From Ophelia to Ali: Five notable Irish storms in recent years

Hurricane Lorenzo will be latest storm to hit country should it arrive on Thursday

Storm Ophelia: Gardaí clearing the road near Enniskerry from a fallen tree. Photograph: Cyril Byrne

Storm Ophelia: Gardaí clearing the road near Enniskerry from a fallen tree. Photograph: Cyril Byrne

 

Storm Ophelia

October 2017
Storm Ophelia made landfall over Ireland as an “extra-tropical storm” on the morning of October 16th, 2017, and brought wind speeds of 191km/h to parts of Ireland.

The storm left more than 385,000 homes without power, caused coastal flooding while all schools and many businesses closed for the day.

Three deaths were also attributed to Storm Ophelia; Clare O’Neill (58) was killed when a tree struck her car in Co Waterford, Michael Pyke (31) was killed when he was using a chainsaw to clear a fallen tree in Co Tipperary and Fintan Goss (33) was killed when the car in which he was travelling in was struck by a tree in Co Louth.

It is estimated Storm Ophelia caused almost €70 million worth of damage including emergency repair funds, ESB expenditure and cost of insurance payouts.

Storm Emma

February/March 2018

Snow clearing at Bracetown Business Park in Dunboyne, Co Meath. Photograph: Alan Betson
Snow clearing at Bracetown Business Park in Dunboyne, Co Meath. Photograph: Alan Betson

The Beast from the East hit the country during the last week of February with more snow than had been seen since the 1980s. Taoiseach Leo Varadkar pleaded for people to stay indoors as the weather system met Storm Emma and its 100km/h gales.

All flights in and out of Dublin and Cork airports were cancelled, as were most forms of public transport. Schools were closed and supermarkets cleared as people stockpiled ahead of the red weather warning. The HSE cancelled all outpatient appointments and non-urgent surgeries for two days.

A Lidl on Fortunestown Lane, Tallaght, was looted with a mechanical digger, which was used to take the roof off the building and lift out the safe.

Storm Darwin

February 2014

A BMW car was destroyed when bricks from a wall came down from a building during Storm Darwin in Limerick. Photograph: Sean Curtin Photo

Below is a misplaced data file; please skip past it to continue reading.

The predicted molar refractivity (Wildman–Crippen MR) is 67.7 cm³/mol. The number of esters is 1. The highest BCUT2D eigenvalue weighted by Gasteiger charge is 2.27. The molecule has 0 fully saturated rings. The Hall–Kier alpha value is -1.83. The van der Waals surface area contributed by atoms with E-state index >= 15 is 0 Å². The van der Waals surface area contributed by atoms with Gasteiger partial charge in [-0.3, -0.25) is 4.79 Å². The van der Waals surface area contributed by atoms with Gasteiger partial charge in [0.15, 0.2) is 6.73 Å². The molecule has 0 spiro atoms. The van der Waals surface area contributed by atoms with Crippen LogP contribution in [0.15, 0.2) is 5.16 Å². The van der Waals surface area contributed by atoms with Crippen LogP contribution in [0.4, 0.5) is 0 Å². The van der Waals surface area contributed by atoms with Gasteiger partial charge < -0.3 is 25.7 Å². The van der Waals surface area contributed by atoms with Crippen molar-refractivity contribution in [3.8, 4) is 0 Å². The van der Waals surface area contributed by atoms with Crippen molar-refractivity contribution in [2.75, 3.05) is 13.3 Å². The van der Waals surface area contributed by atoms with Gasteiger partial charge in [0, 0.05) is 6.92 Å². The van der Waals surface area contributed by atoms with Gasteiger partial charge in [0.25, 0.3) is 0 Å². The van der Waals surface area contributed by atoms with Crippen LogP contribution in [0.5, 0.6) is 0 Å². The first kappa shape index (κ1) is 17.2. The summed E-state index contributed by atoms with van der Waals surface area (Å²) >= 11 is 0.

A BMW car was destroyed when bricks from a wall came down from a building during Storm Darwin in Limerick. Photograph: Sean Curtin Photo

Storm Darwin hit Ireland on February 12th, 2014, with Shannon Airport recording a maximum gust of 160km/h. More than 215,000 homes lost power and there was also extensive coastal flooding and damage to buildings.

Up to 7.5 million trees were blown down – between 5,000 and 7,000 hectares of forestry – which was about one per cent of the national total. Storm Darwin was one in a series of nine storms between 2013 and 2014 which caused at least five fatalities and hundreds of millions of euro in damage.

Storm Desmond

December 2015

A submerged tractor near the village of Feakle, Co Clare after the onslaught of Storm Desmond. Photograph: Arthur Ellis
A submerged tractor near the village of Feakle, Co Clare after the onslaught of Storm Desmond. Photograph: Arthur Ellis

Storm Desmond marked the onset of one of the wettest Irish winters on record. Desmond was the fourth of 10 such storms over November and December 2015, which led to severe flooding in the midlands and west along the banks of the Shannon and tributaries.

By December 29th, and with the arrival of Storm Frank, the southeast was also seriously affected. Met Éireann measured 602mm average rainfall in Ireland during the period.

The cost of damage to infrastructure was estimated at about €106 million, and the Government has committed €430 million towards increased flood relief measures from 2016 to 2022.

Storm Desmond may also be remembered for RTÉ journalist Teresa Mannion warning people not to make any “unnecessary journeys” during a live broadcast from Galway’s Salthill promenade.

Storm Ali

September 2018

A fallen tree on a car at Cuffe Street, during Storm Ali. Photograph: Daithí Walsh
A fallen tree on a car at Cuffe Street, during Storm Ali. Photograph: Daithí Walsh

Storm Ali hit the country on September 19th, 2018, bringing force 11 winds, with gusts on the west board reaching 142km/h, the highest level recorded since the Mace Head station in Co Galway opened in 2004.

Elvira Ferraii from Switzerland died after the caravan she was staying in was blown onto a beach in Co Galway and electrician Matthew Campbell from Belfast died in the Slieve Gullion Forest Park after he was hit by a falling tree while working for the Northern Ireland Water Utility.

The storm forced organisers of the Ploughing Championships in Tullamore, Co Offaly to cancel the second day of the three-day event and put on an extra day on the Friday.